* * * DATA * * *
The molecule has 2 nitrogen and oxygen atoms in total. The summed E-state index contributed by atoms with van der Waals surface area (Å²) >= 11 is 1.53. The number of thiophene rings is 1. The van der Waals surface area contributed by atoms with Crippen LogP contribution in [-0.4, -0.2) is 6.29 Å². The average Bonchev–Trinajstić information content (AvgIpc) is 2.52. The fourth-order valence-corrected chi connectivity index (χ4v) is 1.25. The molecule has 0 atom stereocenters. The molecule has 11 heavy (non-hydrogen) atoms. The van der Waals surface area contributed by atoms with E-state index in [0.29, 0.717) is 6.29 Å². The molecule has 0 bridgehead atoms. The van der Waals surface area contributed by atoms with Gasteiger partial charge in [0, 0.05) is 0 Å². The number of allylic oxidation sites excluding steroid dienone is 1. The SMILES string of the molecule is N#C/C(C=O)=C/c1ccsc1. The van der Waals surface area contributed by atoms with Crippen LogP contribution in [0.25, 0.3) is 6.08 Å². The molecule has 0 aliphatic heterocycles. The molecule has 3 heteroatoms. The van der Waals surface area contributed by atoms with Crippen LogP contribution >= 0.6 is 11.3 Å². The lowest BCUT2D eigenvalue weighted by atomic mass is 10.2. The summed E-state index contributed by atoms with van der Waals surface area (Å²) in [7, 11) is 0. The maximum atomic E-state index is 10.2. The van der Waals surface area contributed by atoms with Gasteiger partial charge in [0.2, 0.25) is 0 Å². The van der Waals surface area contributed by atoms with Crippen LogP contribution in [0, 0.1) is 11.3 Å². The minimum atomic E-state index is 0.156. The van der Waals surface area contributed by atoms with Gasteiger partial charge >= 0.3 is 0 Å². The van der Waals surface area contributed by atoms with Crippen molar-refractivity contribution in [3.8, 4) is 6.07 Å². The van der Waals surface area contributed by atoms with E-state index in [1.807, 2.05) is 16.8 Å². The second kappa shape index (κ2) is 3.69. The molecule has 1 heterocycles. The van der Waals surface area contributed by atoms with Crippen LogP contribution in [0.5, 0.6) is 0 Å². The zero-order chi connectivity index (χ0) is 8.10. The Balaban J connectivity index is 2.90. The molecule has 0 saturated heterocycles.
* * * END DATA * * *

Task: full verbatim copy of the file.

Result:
The molecule has 2 nitrogen and oxygen atoms in total. The summed E-state index contributed by atoms with van der Waals surface area (Å²) >= 11 is 1.53. The number of thiophene rings is 1. The van der Waals surface area contributed by atoms with Crippen LogP contribution in [-0.4, -0.2) is 6.29 Å². The average Bonchev–Trinajstić information content (AvgIpc) is 2.52. The fourth-order valence-corrected chi connectivity index (χ4v) is 1.25. The molecule has 0 atom stereocenters. The molecule has 11 heavy (non-hydrogen) atoms. The van der Waals surface area contributed by atoms with E-state index in [0.29, 0.717) is 6.29 Å². The molecule has 0 bridgehead atoms. The van der Waals surface area contributed by atoms with Gasteiger partial charge in [0, 0.05) is 0 Å². The number of allylic oxidation sites excluding steroid dienone is 1. The SMILES string of the molecule is N#C/C(C=O)=C/c1ccsc1. The van der Waals surface area contributed by atoms with Crippen LogP contribution in [0.25, 0.3) is 6.08 Å². The molecule has 0 aliphatic heterocycles. The molecule has 3 heteroatoms. The van der Waals surface area contributed by atoms with Crippen LogP contribution >= 0.6 is 11.3 Å². The lowest BCUT2D eigenvalue weighted by atomic mass is 10.2. The summed E-state index contributed by atoms with van der Waals surface area (Å²) in [7, 11) is 0. The maximum atomic E-state index is 10.2. The van der Waals surface area contributed by atoms with Gasteiger partial charge in [0.2, 0.25) is 0 Å². The van der Waals surface area contributed by atoms with Crippen LogP contribution in [0, 0.1) is 11.3 Å². The minimum atomic E-state index is 0.156. The van der Waals surface area contributed by atoms with Gasteiger partial charge >= 0.3 is 0 Å². The van der Waals surface area contributed by atoms with Crippen molar-refractivity contribution in [3.8, 4) is 6.07 Å². The van der Waals surface area contributed by atoms with E-state index in [1.807, 2.05) is 16.8 Å². The second kappa shape index (κ2) is 3.69. The molecule has 1 heterocycles. The van der Waals surface area contributed by atoms with Crippen LogP contribution in [0.5, 0.6) is 0 Å². The zero-order chi connectivity index (χ0) is 8.10. The Balaban J connectivity index is 2.90. The molecule has 0 saturated heterocycles.